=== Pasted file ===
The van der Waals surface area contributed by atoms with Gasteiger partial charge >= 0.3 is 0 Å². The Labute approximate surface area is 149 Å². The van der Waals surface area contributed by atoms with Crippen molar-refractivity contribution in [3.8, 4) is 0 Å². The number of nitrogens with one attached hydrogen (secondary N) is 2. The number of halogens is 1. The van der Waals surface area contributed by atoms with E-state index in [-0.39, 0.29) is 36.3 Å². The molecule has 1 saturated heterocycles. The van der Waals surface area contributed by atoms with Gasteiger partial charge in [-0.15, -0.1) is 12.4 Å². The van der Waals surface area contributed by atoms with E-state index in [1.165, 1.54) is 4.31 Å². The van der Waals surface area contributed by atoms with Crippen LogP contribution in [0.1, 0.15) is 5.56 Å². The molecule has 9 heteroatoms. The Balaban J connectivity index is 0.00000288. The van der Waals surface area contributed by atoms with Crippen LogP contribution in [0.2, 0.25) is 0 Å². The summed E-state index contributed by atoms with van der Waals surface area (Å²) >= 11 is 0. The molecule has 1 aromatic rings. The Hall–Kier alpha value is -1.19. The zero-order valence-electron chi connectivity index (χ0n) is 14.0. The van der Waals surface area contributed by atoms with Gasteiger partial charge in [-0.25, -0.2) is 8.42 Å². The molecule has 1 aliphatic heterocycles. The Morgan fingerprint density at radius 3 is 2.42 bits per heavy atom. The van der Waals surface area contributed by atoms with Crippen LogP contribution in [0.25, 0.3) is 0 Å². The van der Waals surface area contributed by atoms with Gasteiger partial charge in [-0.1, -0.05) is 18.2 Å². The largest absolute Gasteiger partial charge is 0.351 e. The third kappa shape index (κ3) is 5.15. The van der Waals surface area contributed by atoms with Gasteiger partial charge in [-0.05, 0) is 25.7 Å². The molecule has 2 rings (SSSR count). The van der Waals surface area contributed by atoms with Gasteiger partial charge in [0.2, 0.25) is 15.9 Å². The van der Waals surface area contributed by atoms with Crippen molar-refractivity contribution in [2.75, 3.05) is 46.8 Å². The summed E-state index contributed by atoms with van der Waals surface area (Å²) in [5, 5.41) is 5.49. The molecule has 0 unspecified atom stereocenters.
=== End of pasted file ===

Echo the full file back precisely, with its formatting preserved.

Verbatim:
The van der Waals surface area contributed by atoms with Gasteiger partial charge >= 0.3 is 0 Å². The Labute approximate surface area is 149 Å². The van der Waals surface area contributed by atoms with Crippen molar-refractivity contribution in [3.8, 4) is 0 Å². The number of nitrogens with one attached hydrogen (secondary N) is 2. The number of halogens is 1. The van der Waals surface area contributed by atoms with E-state index in [-0.39, 0.29) is 36.3 Å². The molecule has 1 saturated heterocycles. The van der Waals surface area contributed by atoms with Gasteiger partial charge in [-0.15, -0.1) is 12.4 Å². The van der Waals surface area contributed by atoms with E-state index in [1.165, 1.54) is 4.31 Å². The van der Waals surface area contributed by atoms with Crippen LogP contribution in [0.1, 0.15) is 5.56 Å². The molecule has 9 heteroatoms. The Balaban J connectivity index is 0.00000288. The van der Waals surface area contributed by atoms with Crippen LogP contribution in [0.2, 0.25) is 0 Å². The summed E-state index contributed by atoms with van der Waals surface area (Å²) >= 11 is 0. The molecule has 1 aromatic rings. The Hall–Kier alpha value is -1.19. The zero-order valence-electron chi connectivity index (χ0n) is 14.0. The van der Waals surface area contributed by atoms with Gasteiger partial charge in [-0.25, -0.2) is 8.42 Å². The molecule has 1 aliphatic heterocycles. The Morgan fingerprint density at radius 3 is 2.42 bits per heavy atom. The van der Waals surface area contributed by atoms with Crippen LogP contribution in [0.25, 0.3) is 0 Å². The van der Waals surface area contributed by atoms with Gasteiger partial charge in [-0.1, -0.05) is 18.2 Å². The largest absolute Gasteiger partial charge is 0.351 e. The third kappa shape index (κ3) is 5.15. The van der Waals surface area contributed by atoms with Gasteiger partial charge in [-0.05, 0) is 25.7 Å². The molecule has 2 rings (SSSR count). The van der Waals surface area contributed by atoms with Gasteiger partial charge in [0.2, 0.25) is 15.9 Å². The van der Waals surface area contributed by atoms with Crippen molar-refractivity contribution in [2.75, 3.05) is 46.8 Å². The summed E-state index contributed by atoms with van der Waals surface area (Å²) in [5, 5.41) is 5.49. The molecule has 0 unspecified atom stereocenters.